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04.29.2016 | DNA Info | Until this spring, only students with special needs were eligible for the alternative graduation credit program. Disabilities advocates, however, fought to expand it to all students, arguing that schools needed an incentive to bolster these career-focused programs and put more resources into them. “By limiting [this certificate] to students with disabilities, we had concerns that it would stigmatize students with disabilities,” said Abja Midha, a project director at Advocates for Children. 

Midha and other advocates have been pushing the state to create additional avenues for students to get their diplomas ever since it transitioned away from a local diploma option in favor of the Regents test-based diploma. “There was no plan focusing on how do we best serve the needs of all students or recognition that a one-size approach does not fit needs of all students who aren’t good test takers,” she said. Read article

04.20.2016 | Chalkbeat New York | Zeroing in on students’ specific needs is baked into the curriculum. Since every student is somehow behind, teachers focus on making sure students master foundational skills before moving on. ... Brooklyn Frontiers’ approach was recently praised in an Advocates for Children report that featured the school’s literacy program. It “felt much more age appropriate than any other instruction we’ve seen for high schoolers who aren’t reading yet,” said Maggie Moroff, the organization’s special education policy coordinator. “There’s a lot of creativity that’s going on at the teaching level.” Read article

03.31.2016 | NY1 | Student suspensions were down 32 percent this past summer and fall compared to the same period a year earlier. The city claims it's the direct result of a new disciplinary policy ordered by Mayor Bill de Blasio. "It means fewer kids missing class time, and it means more schools have started to use these research-based practices that prevent problem behavior," said Kim Sweet, the executive director of Advocates for Children of New York. Read article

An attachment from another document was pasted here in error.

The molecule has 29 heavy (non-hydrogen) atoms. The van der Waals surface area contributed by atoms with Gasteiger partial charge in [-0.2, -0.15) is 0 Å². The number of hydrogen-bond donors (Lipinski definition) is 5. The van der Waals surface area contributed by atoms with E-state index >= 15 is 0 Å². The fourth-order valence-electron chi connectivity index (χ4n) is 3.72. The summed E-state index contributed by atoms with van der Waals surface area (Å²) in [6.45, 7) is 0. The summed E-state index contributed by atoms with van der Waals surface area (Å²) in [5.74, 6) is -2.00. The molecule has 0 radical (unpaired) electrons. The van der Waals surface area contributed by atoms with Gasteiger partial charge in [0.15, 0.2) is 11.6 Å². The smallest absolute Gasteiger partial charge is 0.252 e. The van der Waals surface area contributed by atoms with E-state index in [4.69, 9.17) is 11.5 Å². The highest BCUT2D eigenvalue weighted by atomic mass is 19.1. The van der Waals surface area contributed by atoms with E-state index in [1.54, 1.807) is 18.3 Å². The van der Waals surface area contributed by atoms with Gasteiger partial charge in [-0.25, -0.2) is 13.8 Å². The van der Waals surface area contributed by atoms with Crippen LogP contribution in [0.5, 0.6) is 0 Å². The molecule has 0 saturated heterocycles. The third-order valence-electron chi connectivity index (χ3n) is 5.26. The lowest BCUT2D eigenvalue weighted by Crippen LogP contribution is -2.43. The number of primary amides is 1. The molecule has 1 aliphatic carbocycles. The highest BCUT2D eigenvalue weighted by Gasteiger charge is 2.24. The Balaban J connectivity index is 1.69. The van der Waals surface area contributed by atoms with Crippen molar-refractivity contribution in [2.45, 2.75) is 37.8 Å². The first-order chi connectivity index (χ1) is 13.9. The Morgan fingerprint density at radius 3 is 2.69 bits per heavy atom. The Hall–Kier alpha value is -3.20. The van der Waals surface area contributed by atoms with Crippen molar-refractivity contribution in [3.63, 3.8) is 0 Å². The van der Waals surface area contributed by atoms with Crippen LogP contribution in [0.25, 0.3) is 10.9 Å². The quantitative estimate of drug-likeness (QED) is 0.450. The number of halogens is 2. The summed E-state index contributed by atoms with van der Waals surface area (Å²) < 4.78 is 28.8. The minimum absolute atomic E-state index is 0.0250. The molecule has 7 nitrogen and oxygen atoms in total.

03.31.2016 | New York Daily News | For the first time, the city released data on how many students were transported by EMS from district schools. About 14%, or 601 of the 4,305 transports were related to the emotional or psychological condition of students. “This supports calls for expanding mental health services for students,” said Kim Sweet of Advocates for Children of New York. “(Staff) is calling EMS because they don’t have more appropriate strategies to help students when they act out.” Read article

03.31.2016 | Chalkbeat New York | Advocates have long criticized schools that resort to 911 calls to deal with disorderly students instead of employing other strategies to diffuse conflicts. A 2014 settlement barred schools from making 911 calls before trying to de-escalate the situation. “This first batch of data on EMS referrals supports the call for expanding crisis intervention support for school staff and mental health services for students in our city’s schools,” said Kim Sweet, executive director of Advocates for Children of New York. Read article

03.28.2016 | New York Times | Advocates for Children of New York writes in support of amending state law to affirm the obligation of charters to follow disciplinary procedures. Read letter to the editor

03.21.2016 | Chalkbeat New York | Abja Midha, a project director at Advocates for Children who works to establish alternative pathways to graduation for students, said the measures are a step in the right direction. She also agrees it leaves questions for students who struggle to pass Regents exams. “We do think that it’s a good step forward,” Midha said. But she also asked, “What do we do about those student who are in the meantime are struggling with exams but have mastered standards?” Read article

03.04.2016 | Politico New York | There have been rumblings about the department possibly doing away with D75 altogether in recent years, although department officials have always maintained there are no plans to eliminate it. Instead, advocates say, there's a sector-wide call for the district to have more interaction with the 32 so-called "non-specialized" school districts in order to boost inclusion across the system. "The issue for us on D75 is that it's one or the other," said Maggie Moroff, the special education policy coordinator at Advocates for Children, a special education advocacy group. "Students are either in non-specialized schools or they are in D75, and there's very, very little movement back and forth. It's really important to us that there's much more of a fluid relationship." D75 programs boast a great deal of expertise, she said, but naturally lack the academic rigor of the non-specialized schools. Read article

03.02.2016 | DNA Info | “It’s a huge number of kids,” said Maggie Moroff, of Advocates for Children, which works with families to get the services they need for their special needs students. “I wish we were surprised by the numbers, but we weren’t. We get calls every day, and a big portion of our own caseload is for kids not getting any services or not being properly served.” Read article

03.01.2016 | New York Times | The report, released to comply with a law passed by the City Council last year, said that “major deficiencies” in the design of the Special Education Student Information System, which is supposed to track students receiving special education, “continue to affect the D.O.E.’s ability to reliably report specific compliance metrics.” “That for us is one of the biggest takeaways,” said Maggie Moroff, the special-education policy coordinator at Advocates for Children, which helps at-risk students. The lack of reliable data is “hugely important,” she said, “because you need the data to figure out where the holes in the service delivery are.” Read article